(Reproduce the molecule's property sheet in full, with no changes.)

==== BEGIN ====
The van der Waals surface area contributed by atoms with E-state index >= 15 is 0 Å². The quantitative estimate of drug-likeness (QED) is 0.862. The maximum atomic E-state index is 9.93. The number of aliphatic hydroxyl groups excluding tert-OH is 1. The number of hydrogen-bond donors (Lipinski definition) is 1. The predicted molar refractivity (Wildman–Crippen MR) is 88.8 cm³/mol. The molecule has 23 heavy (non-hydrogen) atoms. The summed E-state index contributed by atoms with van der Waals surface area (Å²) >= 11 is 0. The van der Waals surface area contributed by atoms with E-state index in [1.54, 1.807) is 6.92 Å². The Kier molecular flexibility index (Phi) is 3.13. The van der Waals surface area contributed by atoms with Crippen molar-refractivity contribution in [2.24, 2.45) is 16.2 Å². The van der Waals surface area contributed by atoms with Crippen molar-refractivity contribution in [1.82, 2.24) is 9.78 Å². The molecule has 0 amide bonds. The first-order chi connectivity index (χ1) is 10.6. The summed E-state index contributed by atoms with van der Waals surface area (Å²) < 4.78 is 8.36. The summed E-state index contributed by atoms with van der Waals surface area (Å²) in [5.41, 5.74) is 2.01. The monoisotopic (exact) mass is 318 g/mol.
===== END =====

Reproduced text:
The van der Waals surface area contributed by atoms with E-state index >= 15 is 0 Å². The quantitative estimate of drug-likeness (QED) is 0.862. The maximum atomic E-state index is 9.93. The number of aliphatic hydroxyl groups excluding tert-OH is 1. The number of hydrogen-bond donors (Lipinski definition) is 1. The predicted molar refractivity (Wildman–Crippen MR) is 88.8 cm³/mol. The molecule has 23 heavy (non-hydrogen) atoms. The summed E-state index contributed by atoms with van der Waals surface area (Å²) >= 11 is 0. The van der Waals surface area contributed by atoms with E-state index in [1.54, 1.807) is 6.92 Å². The Kier molecular flexibility index (Phi) is 3.13. The van der Waals surface area contributed by atoms with Crippen molar-refractivity contribution in [2.24, 2.45) is 16.2 Å². The van der Waals surface area contributed by atoms with Crippen molar-refractivity contribution in [1.82, 2.24) is 9.78 Å². The molecule has 0 amide bonds. The first-order chi connectivity index (χ1) is 10.6. The summed E-state index contributed by atoms with van der Waals surface area (Å²) < 4.78 is 8.36. The summed E-state index contributed by atoms with van der Waals surface area (Å²) in [5.41, 5.74) is 2.01. The monoisotopic (exact) mass is 318 g/mol.